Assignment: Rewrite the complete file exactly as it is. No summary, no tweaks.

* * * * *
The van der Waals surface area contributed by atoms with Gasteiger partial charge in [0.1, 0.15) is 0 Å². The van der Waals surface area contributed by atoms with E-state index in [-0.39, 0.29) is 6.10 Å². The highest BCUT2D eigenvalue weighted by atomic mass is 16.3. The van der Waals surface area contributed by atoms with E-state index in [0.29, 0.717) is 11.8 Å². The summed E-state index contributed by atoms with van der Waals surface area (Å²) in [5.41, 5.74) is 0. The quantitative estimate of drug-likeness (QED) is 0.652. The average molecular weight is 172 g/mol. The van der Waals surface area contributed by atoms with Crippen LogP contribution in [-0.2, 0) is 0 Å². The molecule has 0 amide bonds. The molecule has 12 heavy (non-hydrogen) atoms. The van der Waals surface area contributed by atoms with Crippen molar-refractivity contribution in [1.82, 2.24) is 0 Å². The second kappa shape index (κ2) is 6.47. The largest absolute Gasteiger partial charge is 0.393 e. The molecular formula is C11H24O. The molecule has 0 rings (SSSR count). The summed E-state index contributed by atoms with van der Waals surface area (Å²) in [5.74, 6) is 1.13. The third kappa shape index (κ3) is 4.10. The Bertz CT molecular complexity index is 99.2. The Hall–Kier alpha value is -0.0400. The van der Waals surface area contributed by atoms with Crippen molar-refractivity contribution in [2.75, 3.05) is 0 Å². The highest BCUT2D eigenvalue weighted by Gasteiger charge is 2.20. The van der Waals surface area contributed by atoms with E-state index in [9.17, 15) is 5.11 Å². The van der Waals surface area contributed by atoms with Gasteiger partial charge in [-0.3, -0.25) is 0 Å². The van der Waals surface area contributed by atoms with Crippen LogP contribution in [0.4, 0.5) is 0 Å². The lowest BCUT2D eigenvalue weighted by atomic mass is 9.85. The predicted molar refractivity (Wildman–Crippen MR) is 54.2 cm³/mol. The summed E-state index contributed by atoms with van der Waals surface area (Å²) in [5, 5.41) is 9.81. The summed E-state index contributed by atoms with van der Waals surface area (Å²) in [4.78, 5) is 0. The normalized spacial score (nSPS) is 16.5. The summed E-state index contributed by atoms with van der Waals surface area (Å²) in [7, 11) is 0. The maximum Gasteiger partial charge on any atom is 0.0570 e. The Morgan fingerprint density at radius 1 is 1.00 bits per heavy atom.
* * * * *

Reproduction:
The van der Waals surface area contributed by atoms with Gasteiger partial charge in [0.1, 0.15) is 0 Å². The van der Waals surface area contributed by atoms with E-state index in [-0.39, 0.29) is 6.10 Å². The highest BCUT2D eigenvalue weighted by atomic mass is 16.3. The van der Waals surface area contributed by atoms with E-state index in [0.29, 0.717) is 11.8 Å². The summed E-state index contributed by atoms with van der Waals surface area (Å²) in [5.41, 5.74) is 0. The quantitative estimate of drug-likeness (QED) is 0.652. The average molecular weight is 172 g/mol. The van der Waals surface area contributed by atoms with Crippen LogP contribution in [-0.2, 0) is 0 Å². The molecule has 0 amide bonds. The molecule has 12 heavy (non-hydrogen) atoms. The van der Waals surface area contributed by atoms with Crippen molar-refractivity contribution in [1.82, 2.24) is 0 Å². The second kappa shape index (κ2) is 6.47. The largest absolute Gasteiger partial charge is 0.393 e. The molecular formula is C11H24O. The molecule has 0 rings (SSSR count). The summed E-state index contributed by atoms with van der Waals surface area (Å²) in [5.74, 6) is 1.13. The third kappa shape index (κ3) is 4.10. The Bertz CT molecular complexity index is 99.2. The Hall–Kier alpha value is -0.0400. The van der Waals surface area contributed by atoms with Crippen molar-refractivity contribution in [2.75, 3.05) is 0 Å². The highest BCUT2D eigenvalue weighted by Gasteiger charge is 2.20. The van der Waals surface area contributed by atoms with E-state index in [9.17, 15) is 5.11 Å². The van der Waals surface area contributed by atoms with Gasteiger partial charge in [-0.3, -0.25) is 0 Å². The van der Waals surface area contributed by atoms with Crippen LogP contribution in [0.4, 0.5) is 0 Å². The lowest BCUT2D eigenvalue weighted by atomic mass is 9.85. The predicted molar refractivity (Wildman–Crippen MR) is 54.2 cm³/mol. The summed E-state index contributed by atoms with van der Waals surface area (Å²) in [5, 5.41) is 9.81. The summed E-state index contributed by atoms with van der Waals surface area (Å²) in [4.78, 5) is 0. The normalized spacial score (nSPS) is 16.5. The summed E-state index contributed by atoms with van der Waals surface area (Å²) in [7, 11) is 0. The maximum Gasteiger partial charge on any atom is 0.0570 e. The Morgan fingerprint density at radius 1 is 1.00 bits per heavy atom.